Mary Berry’s Baking Bible

When heading into the kitchen in need of baking a comforting treat, the last thing you want is an unnecessary hunt through a heaving bookshelf of possibly dusty cookery books. You want to reach out for just one reliable recipe book full of trusty recipes. I think every cook would be wise to own a “Mary Berry’s Baking Bible”, published by BBC Books, an imprint of Ebury Press, to fulfil this very purpose.

Mary Berry certainly knows how to bake a cake; her first book was published way back in 1966 and she has since written over 70 cookery books. The back cover of the Baking Bible states that the enclosed recipes are fool proof, and in my opinion this is really the only baking book you actually ‘need’; cakes, tray-bakes, biscuits, pastries, desserts and breads are all to be found within its 250 delectable recipes. Flicking through the pages you will discover such delights as scones, pavlova, biscuits, chocolate cakes and carrot cake.

The novice baker is well catered for; the introduction and techniques section at the front of the book is particularly useful. Mary explains how to line your tins, offers details about the ingredients you will need and even explains such matters as the rubbing in technique. There are, however, plenty of challenging bakes to keep the more adventurous cooks satisfied.

A simple page layout out seems in keeping with the simplicity of the cakes and bakes. The instructions are clear and concise, though the print may be a little on the small side for some.  A short head-note accompanies each recipe providing extra information about it; for instance on how best to store the cake. On occasion Mary offers a variation on a recipe or a handy tip to make your life easier.

The full page photographs of Mary’s cakes and bakes are stunning; everything looks very appetising.  My only complaint is that there are not more of them. Most of the recipes do not have an accompanying photograph. I personally like to have an idea of how a cake should turn out, especially for the more complicated recipes.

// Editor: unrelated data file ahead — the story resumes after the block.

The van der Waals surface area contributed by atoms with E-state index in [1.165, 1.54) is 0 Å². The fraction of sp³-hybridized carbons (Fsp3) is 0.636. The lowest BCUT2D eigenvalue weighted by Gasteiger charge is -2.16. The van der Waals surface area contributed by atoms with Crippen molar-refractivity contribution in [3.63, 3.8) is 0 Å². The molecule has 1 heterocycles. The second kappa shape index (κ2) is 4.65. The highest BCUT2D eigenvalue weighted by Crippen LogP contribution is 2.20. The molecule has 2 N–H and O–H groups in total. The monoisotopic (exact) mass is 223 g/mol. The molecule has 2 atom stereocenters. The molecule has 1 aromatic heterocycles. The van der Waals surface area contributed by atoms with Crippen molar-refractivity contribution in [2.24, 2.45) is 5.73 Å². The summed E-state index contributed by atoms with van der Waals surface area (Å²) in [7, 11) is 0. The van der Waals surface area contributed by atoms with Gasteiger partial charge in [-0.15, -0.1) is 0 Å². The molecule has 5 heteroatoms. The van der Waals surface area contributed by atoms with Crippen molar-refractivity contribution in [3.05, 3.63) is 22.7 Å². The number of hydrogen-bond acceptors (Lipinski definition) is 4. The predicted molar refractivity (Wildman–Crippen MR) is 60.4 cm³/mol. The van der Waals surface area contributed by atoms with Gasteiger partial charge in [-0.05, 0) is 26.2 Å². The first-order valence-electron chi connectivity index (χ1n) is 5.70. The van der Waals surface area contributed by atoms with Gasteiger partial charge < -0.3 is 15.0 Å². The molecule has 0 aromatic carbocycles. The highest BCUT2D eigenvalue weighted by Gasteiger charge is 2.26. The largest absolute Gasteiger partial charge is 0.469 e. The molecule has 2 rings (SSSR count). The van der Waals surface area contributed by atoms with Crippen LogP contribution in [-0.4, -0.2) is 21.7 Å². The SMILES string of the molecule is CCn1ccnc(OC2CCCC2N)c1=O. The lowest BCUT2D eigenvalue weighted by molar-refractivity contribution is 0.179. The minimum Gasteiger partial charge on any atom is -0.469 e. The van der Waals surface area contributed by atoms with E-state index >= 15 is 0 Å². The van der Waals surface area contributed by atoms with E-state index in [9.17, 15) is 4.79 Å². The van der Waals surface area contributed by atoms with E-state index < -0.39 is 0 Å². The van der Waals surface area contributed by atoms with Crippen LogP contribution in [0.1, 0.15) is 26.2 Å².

You won’t find trend setting recipes within the pages of this baking book; what you will find are straightforward recipes that bring back the joy of simple baking. You can feel safe and secure in the knowledge that, at the end of all your weighing and mixing, you will have a delicious cake of which you can be proud.

I have myself baked a fair number of recipes from Mary’s Baking Bible, including these firm family favourites; her intensely rich Banoffi Pie, the Double Chocolate Cookies, a chocoholics dream, and the Easter Simnel cake, which is utterly divine. I would have to choose the Victoria Sandwich as my ultimate Baking Bible cake. I have written an account on how I fared baking it.

Large  All-in-one Victoria Sandwich

Chances are if you have a Mary Berry book you have used her recipe for a Victoria sandwich.  When I was fairly small, I used to make this for every family birthday. Surprisingly no one seemed to tire of it.  As I haven’t made this for some time, it was a rather pleasant and nostalgic revisit of an old friend.

At first glance I presumed that this cake wasn’t too unhealthy. However, after re-reading the ingredients, I decided that, as it uses very nearly a whole packet of butter and the same amount of sugar, that actually it might be best to just have a small slice. Though, if you think like me, you might count the strawberry jam as one of your five a day.

This recipe uses Mary’s all-in-one method. This makes life so much easier. Normally you would be expected to cream the butter and sugar together, and then watch with horror as the mixture curdles with the addition of the eggs. Thankfully, we are spared this despair as all of the cake ingredients get measured into a bowl and beaten together at the same time. Once the beaten mixture is smooth you put it into the tins and bake for about 20 minutes.

I made the mistake of using fairly cheap cake tins. I didn’t think it would cause much harm, but I lost some of the cake as it stuck to the tin, so it looks a bit patchy around the sides. Apart from that minor defect, I can’t believe how well the cake rose in the oven, it is huge.

Once the cake had cooled, I could spread a generous amount of jam on one of the cakes and I carefully placed the other cake on top and sprinkled the surface with caster sugar.

I have the house to myself at the moment and have just indulged in a sneaky slice. I really can’t get over how light and moist it is. It really does taste as good as I remember. I would like to put forward the suggestion of eating it with a fork, as the cake rises so well, it is almost impossible to manage without one!

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